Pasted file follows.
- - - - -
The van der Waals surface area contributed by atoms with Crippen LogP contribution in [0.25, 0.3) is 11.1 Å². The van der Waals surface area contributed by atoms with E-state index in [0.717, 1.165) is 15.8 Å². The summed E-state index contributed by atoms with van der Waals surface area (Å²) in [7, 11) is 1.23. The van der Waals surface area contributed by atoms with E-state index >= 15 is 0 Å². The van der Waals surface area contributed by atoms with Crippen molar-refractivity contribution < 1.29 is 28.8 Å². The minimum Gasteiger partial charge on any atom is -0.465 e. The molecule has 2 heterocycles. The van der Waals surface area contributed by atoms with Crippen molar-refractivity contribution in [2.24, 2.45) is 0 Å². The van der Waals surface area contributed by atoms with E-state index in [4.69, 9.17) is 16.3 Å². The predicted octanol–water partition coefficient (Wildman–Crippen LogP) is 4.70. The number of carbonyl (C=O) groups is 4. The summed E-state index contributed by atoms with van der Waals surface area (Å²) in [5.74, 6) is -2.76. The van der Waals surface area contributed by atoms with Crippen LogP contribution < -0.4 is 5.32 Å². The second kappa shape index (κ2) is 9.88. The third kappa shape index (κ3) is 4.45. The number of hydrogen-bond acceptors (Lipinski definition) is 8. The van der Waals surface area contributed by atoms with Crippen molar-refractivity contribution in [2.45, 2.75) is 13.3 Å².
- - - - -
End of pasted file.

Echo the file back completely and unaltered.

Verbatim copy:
The van der Waals surface area contributed by atoms with Crippen LogP contribution in [0.25, 0.3) is 11.1 Å². The van der Waals surface area contributed by atoms with E-state index in [0.717, 1.165) is 15.8 Å². The summed E-state index contributed by atoms with van der Waals surface area (Å²) in [7, 11) is 1.23. The van der Waals surface area contributed by atoms with E-state index >= 15 is 0 Å². The van der Waals surface area contributed by atoms with Crippen molar-refractivity contribution < 1.29 is 28.8 Å². The minimum Gasteiger partial charge on any atom is -0.465 e. The molecule has 2 heterocycles. The van der Waals surface area contributed by atoms with Crippen molar-refractivity contribution in [2.24, 2.45) is 0 Å². The van der Waals surface area contributed by atoms with E-state index in [4.69, 9.17) is 16.3 Å². The predicted octanol–water partition coefficient (Wildman–Crippen LogP) is 4.70. The number of carbonyl (C=O) groups is 4. The summed E-state index contributed by atoms with van der Waals surface area (Å²) in [5.74, 6) is -2.76. The van der Waals surface area contributed by atoms with Crippen LogP contribution < -0.4 is 5.32 Å². The second kappa shape index (κ2) is 9.88. The third kappa shape index (κ3) is 4.45. The number of hydrogen-bond acceptors (Lipinski definition) is 8. The van der Waals surface area contributed by atoms with Crippen molar-refractivity contribution in [2.45, 2.75) is 13.3 Å².